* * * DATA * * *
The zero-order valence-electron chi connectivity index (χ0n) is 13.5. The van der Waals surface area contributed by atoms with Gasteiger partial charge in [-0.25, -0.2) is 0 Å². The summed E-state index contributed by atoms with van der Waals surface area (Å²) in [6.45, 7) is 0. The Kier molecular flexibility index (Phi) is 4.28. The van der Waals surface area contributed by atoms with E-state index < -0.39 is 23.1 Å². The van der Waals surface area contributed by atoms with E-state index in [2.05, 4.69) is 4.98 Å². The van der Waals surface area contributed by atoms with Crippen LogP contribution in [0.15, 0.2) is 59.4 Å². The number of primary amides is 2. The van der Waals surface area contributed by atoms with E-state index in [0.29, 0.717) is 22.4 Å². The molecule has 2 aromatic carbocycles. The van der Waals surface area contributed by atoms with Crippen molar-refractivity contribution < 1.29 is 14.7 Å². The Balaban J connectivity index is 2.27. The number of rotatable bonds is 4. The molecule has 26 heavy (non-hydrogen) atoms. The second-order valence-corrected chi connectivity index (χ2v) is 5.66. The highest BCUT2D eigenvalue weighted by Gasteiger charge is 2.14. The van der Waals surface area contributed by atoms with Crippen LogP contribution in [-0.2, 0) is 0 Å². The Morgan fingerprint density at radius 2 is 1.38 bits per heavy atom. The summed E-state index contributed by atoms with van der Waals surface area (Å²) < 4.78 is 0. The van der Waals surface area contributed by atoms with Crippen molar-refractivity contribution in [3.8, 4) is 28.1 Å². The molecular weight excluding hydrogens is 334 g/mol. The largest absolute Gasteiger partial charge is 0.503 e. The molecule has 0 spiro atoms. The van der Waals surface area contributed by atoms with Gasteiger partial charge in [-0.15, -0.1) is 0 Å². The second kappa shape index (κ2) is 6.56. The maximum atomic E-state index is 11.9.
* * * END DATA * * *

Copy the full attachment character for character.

The zero-order valence-electron chi connectivity index (χ0n) is 13.5. The van der Waals surface area contributed by atoms with Gasteiger partial charge in [-0.25, -0.2) is 0 Å². The summed E-state index contributed by atoms with van der Waals surface area (Å²) in [6.45, 7) is 0. The Kier molecular flexibility index (Phi) is 4.28. The van der Waals surface area contributed by atoms with E-state index < -0.39 is 23.1 Å². The van der Waals surface area contributed by atoms with E-state index in [2.05, 4.69) is 4.98 Å². The van der Waals surface area contributed by atoms with Crippen LogP contribution in [0.15, 0.2) is 59.4 Å². The number of primary amides is 2. The van der Waals surface area contributed by atoms with E-state index in [0.29, 0.717) is 22.4 Å². The molecule has 2 aromatic carbocycles. The van der Waals surface area contributed by atoms with Crippen molar-refractivity contribution < 1.29 is 14.7 Å². The Balaban J connectivity index is 2.27. The number of rotatable bonds is 4. The molecule has 26 heavy (non-hydrogen) atoms. The second-order valence-corrected chi connectivity index (χ2v) is 5.66. The highest BCUT2D eigenvalue weighted by Gasteiger charge is 2.14. The van der Waals surface area contributed by atoms with Crippen LogP contribution in [-0.2, 0) is 0 Å². The Morgan fingerprint density at radius 2 is 1.38 bits per heavy atom. The summed E-state index contributed by atoms with van der Waals surface area (Å²) < 4.78 is 0. The van der Waals surface area contributed by atoms with Crippen molar-refractivity contribution in [3.8, 4) is 28.1 Å². The molecular weight excluding hydrogens is 334 g/mol. The largest absolute Gasteiger partial charge is 0.503 e. The molecule has 0 spiro atoms. The van der Waals surface area contributed by atoms with Gasteiger partial charge in [-0.15, -0.1) is 0 Å². The second kappa shape index (κ2) is 6.56. The maximum atomic E-state index is 11.9.